The question becomes what kind of personal student data is collected by Poll Everywhere. (Or, what kind of personal student data did you ask your students in a Poll Everywhere question.)
- If you’re on the paid “individual teacher” plan, then you can ask participants to submit their name, student ID, pseudonym, cell phone number, or any other identifying information. That way, you can view reports that lets you match up student answers across different polls. The Poll Everywhere website recommends this for K-12 schools which suggests that their service also has students under 13 years in mind.
- Poll Everywhere also has a K-12 classroom size promise where their free version currently lets you use Poll Everywhere with any 40 students simultaneously. (They figure that you won’t have more than 40 students that time, but if you do you can e-mail them for an exception.)
Although technically not a classroom website, iPads are great classroom teaching tools. (You need to have an iTunes account to be able to use an iPad so that’s why we’re including it here.) Students can use iPads to take notes and study for tests; teachers can combine their iPad with Apple TV to project their iPad using a digital projector. (Who needs an interactive white board anymore?)
If you’re lucky enough to have a mobile classroom lab of iPads for your students, then chances are you’re using your own (or a school) iTunes account to download your apps. According to Apple’s terms of service, you need to be 13 years or older to sign up for your own iTunes account and apparently, it can be a little bit of a headache to try to set up iTunes accounts for your kids.
- The best part of Google docs is being able to work on a document simultaneously.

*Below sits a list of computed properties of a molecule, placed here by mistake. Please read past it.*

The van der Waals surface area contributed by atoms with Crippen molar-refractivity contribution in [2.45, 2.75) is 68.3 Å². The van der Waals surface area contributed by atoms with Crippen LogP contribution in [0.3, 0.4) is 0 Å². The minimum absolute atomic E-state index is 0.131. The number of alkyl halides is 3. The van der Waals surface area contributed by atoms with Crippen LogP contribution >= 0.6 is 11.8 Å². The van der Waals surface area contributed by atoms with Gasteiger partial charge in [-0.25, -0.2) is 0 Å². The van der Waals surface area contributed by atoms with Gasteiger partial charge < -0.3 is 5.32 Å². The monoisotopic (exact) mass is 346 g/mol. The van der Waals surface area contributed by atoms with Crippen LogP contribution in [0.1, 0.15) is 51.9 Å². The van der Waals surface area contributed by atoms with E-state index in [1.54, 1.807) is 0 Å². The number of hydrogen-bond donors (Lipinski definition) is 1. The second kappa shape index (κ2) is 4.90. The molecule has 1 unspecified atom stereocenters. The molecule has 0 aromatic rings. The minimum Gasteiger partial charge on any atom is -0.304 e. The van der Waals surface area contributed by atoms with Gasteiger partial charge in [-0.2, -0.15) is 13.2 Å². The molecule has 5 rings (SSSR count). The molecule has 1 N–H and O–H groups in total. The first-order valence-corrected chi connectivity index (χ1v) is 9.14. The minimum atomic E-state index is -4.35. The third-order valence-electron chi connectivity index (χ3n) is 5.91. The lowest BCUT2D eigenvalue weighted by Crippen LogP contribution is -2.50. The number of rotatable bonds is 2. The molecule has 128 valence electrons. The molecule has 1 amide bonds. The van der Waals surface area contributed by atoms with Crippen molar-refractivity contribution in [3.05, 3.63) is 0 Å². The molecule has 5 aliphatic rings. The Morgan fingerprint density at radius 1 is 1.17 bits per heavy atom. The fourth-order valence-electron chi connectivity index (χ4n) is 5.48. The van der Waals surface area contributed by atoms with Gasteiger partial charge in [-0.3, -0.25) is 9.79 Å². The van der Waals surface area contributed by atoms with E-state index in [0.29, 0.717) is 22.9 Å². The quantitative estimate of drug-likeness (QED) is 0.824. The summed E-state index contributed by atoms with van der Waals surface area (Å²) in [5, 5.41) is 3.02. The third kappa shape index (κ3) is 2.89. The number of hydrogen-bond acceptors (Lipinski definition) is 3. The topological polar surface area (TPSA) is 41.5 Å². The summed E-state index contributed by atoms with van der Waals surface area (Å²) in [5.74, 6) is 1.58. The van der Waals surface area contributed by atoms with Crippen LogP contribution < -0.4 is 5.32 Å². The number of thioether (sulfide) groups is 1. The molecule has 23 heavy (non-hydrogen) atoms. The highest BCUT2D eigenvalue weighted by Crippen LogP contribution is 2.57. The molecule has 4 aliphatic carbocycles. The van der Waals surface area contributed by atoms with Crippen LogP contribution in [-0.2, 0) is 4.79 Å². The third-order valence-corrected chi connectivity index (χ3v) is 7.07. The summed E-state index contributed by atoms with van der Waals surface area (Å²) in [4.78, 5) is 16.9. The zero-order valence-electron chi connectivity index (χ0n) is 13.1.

- It is so easy for students to share documents with each other to collaborate on a writing assignment, a science project, or a history fair display.
- Schools can set up their own Google apps for education account which allows them to manage all of the student user accounts and to customize their school Google docs accounts. (You can disable certain Google features like Gmail or chat so that students get distracted.)
There’s no mention of the minimum age requirement on the Google apps for education terms of service agreement (as checked on December 16, 2011) The Google apps for education training program states that when you set up Google Apps for Education, your school assumes responsibility for complying with COPPA (US regulation that requires parental content for users under 13.) â€“ Google also suggests that parental consent and notification could take place in the form of a permission slip.
If you check out the Google Apps for Education forums, there is a great thread about parental permission. Apparently, Oregon state has a contract with Google requiring all (K-12) students to have parental consent on file with the school district.
Blogging in the classroom is a great way to engage your students in online literature discussions or to showcase their writing with their classmates. (Here’s how to set up a classroom blog.)
WordPress.com offers a free online blogging service. According to their terms of service, you need to be at least 13 years old to sign up for an account, which means that your students need to be in grade 8 and up.
Blogger.com is another free online blogging service (run by Google.) According to their terms of service, you need to be at least 13 years old to create an account.
Which educational websites do you use with your students?
Image Source (CC By2.0): thecrazyfilmgirl – Stop Sign